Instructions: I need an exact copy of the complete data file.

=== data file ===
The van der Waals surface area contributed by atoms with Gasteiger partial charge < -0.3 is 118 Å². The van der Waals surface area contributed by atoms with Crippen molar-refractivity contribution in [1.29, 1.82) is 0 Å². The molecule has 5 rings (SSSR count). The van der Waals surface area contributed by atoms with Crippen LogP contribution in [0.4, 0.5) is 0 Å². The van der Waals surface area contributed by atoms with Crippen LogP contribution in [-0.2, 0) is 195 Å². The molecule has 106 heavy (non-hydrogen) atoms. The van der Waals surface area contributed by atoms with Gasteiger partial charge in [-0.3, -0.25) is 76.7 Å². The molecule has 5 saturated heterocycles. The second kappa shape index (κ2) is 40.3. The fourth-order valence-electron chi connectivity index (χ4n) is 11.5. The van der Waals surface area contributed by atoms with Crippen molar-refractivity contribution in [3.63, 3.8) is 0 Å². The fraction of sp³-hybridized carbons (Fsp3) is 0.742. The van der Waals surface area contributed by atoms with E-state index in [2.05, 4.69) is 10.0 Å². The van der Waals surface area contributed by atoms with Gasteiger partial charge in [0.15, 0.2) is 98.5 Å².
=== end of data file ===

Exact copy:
The van der Waals surface area contributed by atoms with Gasteiger partial charge < -0.3 is 118 Å². The van der Waals surface area contributed by atoms with Crippen molar-refractivity contribution in [1.29, 1.82) is 0 Å². The molecule has 5 rings (SSSR count). The van der Waals surface area contributed by atoms with Crippen LogP contribution in [0.4, 0.5) is 0 Å². The van der Waals surface area contributed by atoms with Crippen LogP contribution in [-0.2, 0) is 195 Å². The molecule has 106 heavy (non-hydrogen) atoms. The van der Waals surface area contributed by atoms with Gasteiger partial charge in [-0.3, -0.25) is 76.7 Å². The molecule has 5 saturated heterocycles. The second kappa shape index (κ2) is 40.3. The fourth-order valence-electron chi connectivity index (χ4n) is 11.5. The van der Waals surface area contributed by atoms with Crippen molar-refractivity contribution in [3.63, 3.8) is 0 Å². The fraction of sp³-hybridized carbons (Fsp3) is 0.742. The van der Waals surface area contributed by atoms with E-state index in [2.05, 4.69) is 10.0 Å². The van der Waals surface area contributed by atoms with Gasteiger partial charge in [0.15, 0.2) is 98.5 Å².